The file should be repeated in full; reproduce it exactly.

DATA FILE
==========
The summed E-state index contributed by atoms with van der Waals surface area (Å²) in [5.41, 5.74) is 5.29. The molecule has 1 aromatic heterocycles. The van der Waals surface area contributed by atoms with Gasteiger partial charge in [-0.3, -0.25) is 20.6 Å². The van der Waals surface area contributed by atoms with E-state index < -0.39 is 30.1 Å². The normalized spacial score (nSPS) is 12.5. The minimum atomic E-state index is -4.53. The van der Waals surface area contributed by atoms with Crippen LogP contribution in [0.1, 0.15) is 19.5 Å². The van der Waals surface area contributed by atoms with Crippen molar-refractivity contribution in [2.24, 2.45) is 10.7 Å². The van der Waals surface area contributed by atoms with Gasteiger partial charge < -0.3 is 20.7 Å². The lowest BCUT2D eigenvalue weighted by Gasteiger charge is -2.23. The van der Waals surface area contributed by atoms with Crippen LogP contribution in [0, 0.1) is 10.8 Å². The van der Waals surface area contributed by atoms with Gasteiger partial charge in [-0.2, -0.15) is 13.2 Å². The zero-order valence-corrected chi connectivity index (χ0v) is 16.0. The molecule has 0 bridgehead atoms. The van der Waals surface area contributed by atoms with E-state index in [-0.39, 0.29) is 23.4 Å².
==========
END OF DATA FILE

The summed E-state index contributed by atoms with van der Waals surface area (Å²) in [5.41, 5.74) is 5.29. The molecule has 1 aromatic heterocycles. The van der Waals surface area contributed by atoms with Gasteiger partial charge in [-0.3, -0.25) is 20.6 Å². The van der Waals surface area contributed by atoms with E-state index < -0.39 is 30.1 Å². The normalized spacial score (nSPS) is 12.5. The minimum atomic E-state index is -4.53. The van der Waals surface area contributed by atoms with Crippen LogP contribution in [0.1, 0.15) is 19.5 Å². The van der Waals surface area contributed by atoms with Crippen molar-refractivity contribution in [2.24, 2.45) is 10.7 Å². The van der Waals surface area contributed by atoms with Gasteiger partial charge < -0.3 is 20.7 Å². The lowest BCUT2D eigenvalue weighted by Gasteiger charge is -2.23. The van der Waals surface area contributed by atoms with Crippen LogP contribution in [0, 0.1) is 10.8 Å². The van der Waals surface area contributed by atoms with Gasteiger partial charge in [-0.2, -0.15) is 13.2 Å². The zero-order valence-corrected chi connectivity index (χ0v) is 16.0. The molecule has 0 bridgehead atoms. The van der Waals surface area contributed by atoms with E-state index in [-0.39, 0.29) is 23.4 Å².